Hybrid buses fight pollution in Madrid

The city of Madrid will take delivery of 51 hybridised buses from Scania for cleaner public transport operations in the city.

Hybrid buses for MadridScandinavian vehicle manufacturer Scania has taken an order to deliver over 50 hybrid Citywide buses to the Spanish city of Madrid to help the community meet its challenging ecology targets and meet EU suburban and short distance Class II regulations.

The introduction of the new buses is part of an overall effort by Madrid to combat the problems of pollution. Measures takin include speed restrictions and nitrogen oxide (NOX) monitoring with triggers in place to ban passenger cars from certain areas of the city if the pollution reaches pre-defined levels.

The local authority has challenged the public transport operators to move over from diesel fuel to greener technologies and has had a ban in place on the purchase of new diesel powered buses since 2010. Bus operators have financial incentives to use hybrid, all electric or gas-operated buses.

Commenting on the move towards greener public transport in major cities, the head of Scania Buses and Coaches, Klas Dahlberg said, “Many cities are cautiously examining the benefits of hybridisation but Madrid is now a leader in actually implementing alternative technology. These buses can help reduce CO2 emissions and make a substantial contribution to the agreed climate targets.”

The 51 new Class II specification Scania Citywide buses will be operated by seven bus companies on behalf of Consorcio Regional de Transportes de Madrid and can reach speeds of up to 100kph (62mph). The hybrid powertrain includes the Scania 9-litre engine and offers 320 hp with SCR-only technology that is compatible with up to 100 percent biodiesel and Hydrotreated Vegetable Oil (HVO).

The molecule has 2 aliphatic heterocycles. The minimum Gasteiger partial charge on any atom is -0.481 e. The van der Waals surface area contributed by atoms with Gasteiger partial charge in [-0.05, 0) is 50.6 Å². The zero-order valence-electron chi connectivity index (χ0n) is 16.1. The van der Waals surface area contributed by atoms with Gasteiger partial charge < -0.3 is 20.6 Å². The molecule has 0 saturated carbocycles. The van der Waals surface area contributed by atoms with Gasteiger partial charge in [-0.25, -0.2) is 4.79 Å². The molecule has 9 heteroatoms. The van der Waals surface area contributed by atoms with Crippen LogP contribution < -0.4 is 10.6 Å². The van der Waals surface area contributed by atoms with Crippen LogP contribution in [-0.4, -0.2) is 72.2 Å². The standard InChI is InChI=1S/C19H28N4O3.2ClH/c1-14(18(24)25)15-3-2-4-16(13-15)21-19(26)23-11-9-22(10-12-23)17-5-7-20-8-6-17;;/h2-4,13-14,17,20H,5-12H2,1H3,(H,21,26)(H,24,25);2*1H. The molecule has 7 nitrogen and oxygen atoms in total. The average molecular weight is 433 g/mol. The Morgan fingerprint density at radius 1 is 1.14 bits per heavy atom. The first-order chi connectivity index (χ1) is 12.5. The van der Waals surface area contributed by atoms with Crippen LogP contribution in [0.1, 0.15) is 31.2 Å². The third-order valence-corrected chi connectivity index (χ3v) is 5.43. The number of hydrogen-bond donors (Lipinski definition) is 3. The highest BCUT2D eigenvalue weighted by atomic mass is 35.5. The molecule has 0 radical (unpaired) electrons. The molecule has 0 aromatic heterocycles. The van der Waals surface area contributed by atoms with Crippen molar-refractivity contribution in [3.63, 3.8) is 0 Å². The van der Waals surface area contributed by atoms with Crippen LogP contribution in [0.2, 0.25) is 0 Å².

The hybrid unit is located between the engine and gearbox and is rated at 150 kW and 1,050 Nm. A total of 1.2 kWh of energy storage is provided by a lithium-ion battery integrated in the roof structure at the front of the bus and is housed in a neatly styled bulb together with a DC/DC voltage converter and a cooling unit.

“This bus is ideally suited for combined city and suburban operations,” continued Klas Dahlberg. “That gives customers the opportunity to invest in carbon-saving operations with an estimated payback of just over five years, including battery replacements during the lifespan. By comparison, payback is some two years later in purely inner-city operations.”

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Sustainable transport

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